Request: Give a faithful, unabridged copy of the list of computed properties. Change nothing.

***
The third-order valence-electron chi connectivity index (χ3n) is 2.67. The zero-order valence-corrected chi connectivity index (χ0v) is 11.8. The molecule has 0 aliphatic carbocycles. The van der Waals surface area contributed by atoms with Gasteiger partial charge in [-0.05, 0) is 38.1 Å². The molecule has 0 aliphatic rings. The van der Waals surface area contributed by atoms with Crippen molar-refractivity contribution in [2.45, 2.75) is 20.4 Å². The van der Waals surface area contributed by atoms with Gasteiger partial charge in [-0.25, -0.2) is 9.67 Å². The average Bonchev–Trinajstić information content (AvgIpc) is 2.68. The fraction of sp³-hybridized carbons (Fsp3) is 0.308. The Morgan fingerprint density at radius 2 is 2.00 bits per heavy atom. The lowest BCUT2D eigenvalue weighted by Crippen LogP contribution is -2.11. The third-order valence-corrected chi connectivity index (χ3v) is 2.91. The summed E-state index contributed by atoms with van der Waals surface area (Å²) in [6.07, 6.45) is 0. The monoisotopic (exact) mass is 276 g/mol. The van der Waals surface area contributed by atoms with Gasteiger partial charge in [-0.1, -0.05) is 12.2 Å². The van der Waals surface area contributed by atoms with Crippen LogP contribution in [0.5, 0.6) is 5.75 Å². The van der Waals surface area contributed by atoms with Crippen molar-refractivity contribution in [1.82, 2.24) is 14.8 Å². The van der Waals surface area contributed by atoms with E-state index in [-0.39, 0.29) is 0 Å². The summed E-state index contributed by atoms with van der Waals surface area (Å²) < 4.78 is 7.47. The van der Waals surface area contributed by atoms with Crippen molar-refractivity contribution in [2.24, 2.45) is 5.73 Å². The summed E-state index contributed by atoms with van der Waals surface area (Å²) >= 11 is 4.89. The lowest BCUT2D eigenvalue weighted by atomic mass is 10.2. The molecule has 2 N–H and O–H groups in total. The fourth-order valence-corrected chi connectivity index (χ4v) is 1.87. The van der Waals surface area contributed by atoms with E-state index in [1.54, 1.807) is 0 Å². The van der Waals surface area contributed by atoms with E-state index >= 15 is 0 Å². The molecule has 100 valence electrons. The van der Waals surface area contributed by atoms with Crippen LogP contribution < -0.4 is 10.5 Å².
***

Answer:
The third-order valence-electron chi connectivity index (χ3n) is 2.67. The zero-order valence-corrected chi connectivity index (χ0v) is 11.8. The molecule has 0 aliphatic carbocycles. The van der Waals surface area contributed by atoms with Gasteiger partial charge in [-0.05, 0) is 38.1 Å². The molecule has 0 aliphatic rings. The van der Waals surface area contributed by atoms with Crippen molar-refractivity contribution in [2.45, 2.75) is 20.4 Å². The van der Waals surface area contributed by atoms with Gasteiger partial charge in [-0.25, -0.2) is 9.67 Å². The average Bonchev–Trinajstić information content (AvgIpc) is 2.68. The fraction of sp³-hybridized carbons (Fsp3) is 0.308. The Morgan fingerprint density at radius 2 is 2.00 bits per heavy atom. The lowest BCUT2D eigenvalue weighted by Crippen LogP contribution is -2.11. The third-order valence-corrected chi connectivity index (χ3v) is 2.91. The summed E-state index contributed by atoms with van der Waals surface area (Å²) in [6.07, 6.45) is 0. The monoisotopic (exact) mass is 276 g/mol. The van der Waals surface area contributed by atoms with Gasteiger partial charge in [-0.1, -0.05) is 12.2 Å². The van der Waals surface area contributed by atoms with Crippen LogP contribution in [0.5, 0.6) is 5.75 Å². The van der Waals surface area contributed by atoms with Crippen molar-refractivity contribution in [1.82, 2.24) is 14.8 Å². The van der Waals surface area contributed by atoms with E-state index in [-0.39, 0.29) is 0 Å². The summed E-state index contributed by atoms with van der Waals surface area (Å²) < 4.78 is 7.47. The van der Waals surface area contributed by atoms with Crippen molar-refractivity contribution in [2.24, 2.45) is 5.73 Å². The summed E-state index contributed by atoms with van der Waals surface area (Å²) >= 11 is 4.89. The lowest BCUT2D eigenvalue weighted by atomic mass is 10.2. The molecule has 2 N–H and O–H groups in total. The fourth-order valence-corrected chi connectivity index (χ4v) is 1.87. The van der Waals surface area contributed by atoms with E-state index in [1.54, 1.807) is 0 Å². The van der Waals surface area contributed by atoms with E-state index >= 15 is 0 Å². The molecule has 100 valence electrons. The van der Waals surface area contributed by atoms with Crippen LogP contribution < -0.4 is 10.5 Å².